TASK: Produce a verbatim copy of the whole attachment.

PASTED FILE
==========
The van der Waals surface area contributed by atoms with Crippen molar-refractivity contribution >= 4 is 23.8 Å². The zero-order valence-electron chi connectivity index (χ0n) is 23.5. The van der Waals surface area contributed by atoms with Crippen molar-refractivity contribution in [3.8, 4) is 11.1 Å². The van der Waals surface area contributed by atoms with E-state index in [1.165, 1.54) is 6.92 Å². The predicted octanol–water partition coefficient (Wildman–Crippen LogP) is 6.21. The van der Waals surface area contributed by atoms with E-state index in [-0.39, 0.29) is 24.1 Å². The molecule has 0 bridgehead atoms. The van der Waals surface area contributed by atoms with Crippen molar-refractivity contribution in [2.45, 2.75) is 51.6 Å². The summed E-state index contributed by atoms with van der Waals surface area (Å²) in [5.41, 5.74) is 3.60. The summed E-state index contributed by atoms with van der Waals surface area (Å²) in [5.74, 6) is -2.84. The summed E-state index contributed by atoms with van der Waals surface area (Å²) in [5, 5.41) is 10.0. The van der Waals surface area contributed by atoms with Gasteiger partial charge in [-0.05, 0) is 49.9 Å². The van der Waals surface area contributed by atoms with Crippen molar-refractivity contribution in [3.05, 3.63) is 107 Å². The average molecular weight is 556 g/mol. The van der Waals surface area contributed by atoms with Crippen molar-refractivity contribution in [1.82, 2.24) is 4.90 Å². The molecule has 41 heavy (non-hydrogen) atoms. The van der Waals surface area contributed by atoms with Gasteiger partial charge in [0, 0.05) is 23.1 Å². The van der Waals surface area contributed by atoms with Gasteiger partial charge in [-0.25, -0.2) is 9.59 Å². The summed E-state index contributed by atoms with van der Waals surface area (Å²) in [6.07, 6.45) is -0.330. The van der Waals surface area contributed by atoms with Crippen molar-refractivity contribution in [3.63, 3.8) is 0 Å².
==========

The van der Waals surface area contributed by atoms with Crippen molar-refractivity contribution >= 4 is 23.8 Å². The zero-order valence-electron chi connectivity index (χ0n) is 23.5. The van der Waals surface area contributed by atoms with Crippen molar-refractivity contribution in [3.8, 4) is 11.1 Å². The van der Waals surface area contributed by atoms with E-state index in [1.165, 1.54) is 6.92 Å². The predicted octanol–water partition coefficient (Wildman–Crippen LogP) is 6.21. The van der Waals surface area contributed by atoms with E-state index in [-0.39, 0.29) is 24.1 Å². The molecule has 0 bridgehead atoms. The van der Waals surface area contributed by atoms with Crippen molar-refractivity contribution in [2.45, 2.75) is 51.6 Å². The summed E-state index contributed by atoms with van der Waals surface area (Å²) in [5.41, 5.74) is 3.60. The summed E-state index contributed by atoms with van der Waals surface area (Å²) in [5.74, 6) is -2.84. The summed E-state index contributed by atoms with van der Waals surface area (Å²) in [5, 5.41) is 10.0. The van der Waals surface area contributed by atoms with Gasteiger partial charge in [-0.05, 0) is 49.9 Å². The van der Waals surface area contributed by atoms with Crippen molar-refractivity contribution in [3.05, 3.63) is 107 Å². The average molecular weight is 556 g/mol. The van der Waals surface area contributed by atoms with Crippen molar-refractivity contribution in [1.82, 2.24) is 4.90 Å². The molecule has 41 heavy (non-hydrogen) atoms. The van der Waals surface area contributed by atoms with Gasteiger partial charge in [0, 0.05) is 23.1 Å². The van der Waals surface area contributed by atoms with Gasteiger partial charge in [-0.25, -0.2) is 9.59 Å². The summed E-state index contributed by atoms with van der Waals surface area (Å²) in [6.07, 6.45) is -0.330. The van der Waals surface area contributed by atoms with Crippen molar-refractivity contribution in [3.63, 3.8) is 0 Å².